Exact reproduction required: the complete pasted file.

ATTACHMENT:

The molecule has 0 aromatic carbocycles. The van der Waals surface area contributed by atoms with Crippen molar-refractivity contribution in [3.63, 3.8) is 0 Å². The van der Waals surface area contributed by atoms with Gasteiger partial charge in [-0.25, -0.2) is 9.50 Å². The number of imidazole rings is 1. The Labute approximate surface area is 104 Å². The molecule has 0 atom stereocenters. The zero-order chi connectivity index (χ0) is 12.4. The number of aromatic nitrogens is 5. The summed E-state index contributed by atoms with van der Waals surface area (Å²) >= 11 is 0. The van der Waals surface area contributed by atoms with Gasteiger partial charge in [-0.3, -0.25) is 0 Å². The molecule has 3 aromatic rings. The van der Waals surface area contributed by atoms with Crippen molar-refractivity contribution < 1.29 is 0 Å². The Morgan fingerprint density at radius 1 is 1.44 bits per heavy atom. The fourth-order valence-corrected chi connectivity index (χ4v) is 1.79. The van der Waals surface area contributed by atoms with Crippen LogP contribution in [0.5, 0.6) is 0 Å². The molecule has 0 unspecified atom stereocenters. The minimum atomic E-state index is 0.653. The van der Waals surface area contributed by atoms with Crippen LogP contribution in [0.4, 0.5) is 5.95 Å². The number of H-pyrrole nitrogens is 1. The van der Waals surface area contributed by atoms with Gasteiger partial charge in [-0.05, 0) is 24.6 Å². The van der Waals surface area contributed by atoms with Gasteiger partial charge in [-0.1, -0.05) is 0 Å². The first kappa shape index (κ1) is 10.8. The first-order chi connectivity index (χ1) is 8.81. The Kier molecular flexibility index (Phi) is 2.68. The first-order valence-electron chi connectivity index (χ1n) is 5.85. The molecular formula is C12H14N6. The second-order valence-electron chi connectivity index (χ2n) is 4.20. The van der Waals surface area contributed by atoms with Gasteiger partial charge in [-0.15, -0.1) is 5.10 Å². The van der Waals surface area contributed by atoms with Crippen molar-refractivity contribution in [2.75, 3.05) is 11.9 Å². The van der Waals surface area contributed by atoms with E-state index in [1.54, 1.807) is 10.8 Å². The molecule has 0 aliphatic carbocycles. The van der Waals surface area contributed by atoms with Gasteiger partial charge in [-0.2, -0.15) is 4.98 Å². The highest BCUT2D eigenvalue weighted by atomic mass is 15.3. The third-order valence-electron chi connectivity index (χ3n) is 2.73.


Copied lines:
The molecule has 0 aromatic carbocycles. The van der Waals surface area contributed by atoms with Crippen molar-refractivity contribution in [3.63, 3.8) is 0 Å². The van der Waals surface area contributed by atoms with Gasteiger partial charge in [-0.25, -0.2) is 9.50 Å². The number of imidazole rings is 1. The Labute approximate surface area is 104 Å². The molecule has 0 atom stereocenters. The zero-order chi connectivity index (χ0) is 12.4. The number of aromatic nitrogens is 5. The summed E-state index contributed by atoms with van der Waals surface area (Å²) >= 11 is 0. The van der Waals surface area contributed by atoms with Gasteiger partial charge in [-0.3, -0.25) is 0 Å². The molecule has 3 aromatic rings. The van der Waals surface area contributed by atoms with Crippen molar-refractivity contribution < 1.29 is 0 Å². The Morgan fingerprint density at radius 1 is 1.44 bits per heavy atom. The fourth-order valence-corrected chi connectivity index (χ4v) is 1.79. The van der Waals surface area contributed by atoms with Crippen LogP contribution in [0.5, 0.6) is 0 Å². The molecule has 0 unspecified atom stereocenters. The minimum atomic E-state index is 0.653. The van der Waals surface area contributed by atoms with Crippen LogP contribution in [0.4, 0.5) is 5.95 Å². The number of H-pyrrole nitrogens is 1. The van der Waals surface area contributed by atoms with Gasteiger partial charge in [-0.05, 0) is 24.6 Å². The van der Waals surface area contributed by atoms with Gasteiger partial charge in [-0.1, -0.05) is 0 Å². The first kappa shape index (κ1) is 10.8. The first-order chi connectivity index (χ1) is 8.81. The Kier molecular flexibility index (Phi) is 2.68. The first-order valence-electron chi connectivity index (χ1n) is 5.85. The molecular formula is C12H14N6. The second-order valence-electron chi connectivity index (χ2n) is 4.20. The van der Waals surface area contributed by atoms with Gasteiger partial charge in [-0.15, -0.1) is 5.10 Å². The van der Waals surface area contributed by atoms with Crippen molar-refractivity contribution in [2.75, 3.05) is 11.9 Å². The van der Waals surface area contributed by atoms with E-state index in [1.54, 1.807) is 10.8 Å². The molecule has 0 aliphatic carbocycles. The van der Waals surface area contributed by atoms with Gasteiger partial charge in [-0.2, -0.15) is 4.98 Å². The highest BCUT2D eigenvalue weighted by atomic mass is 15.3. The third-order valence-electron chi connectivity index (χ3n) is 2.73.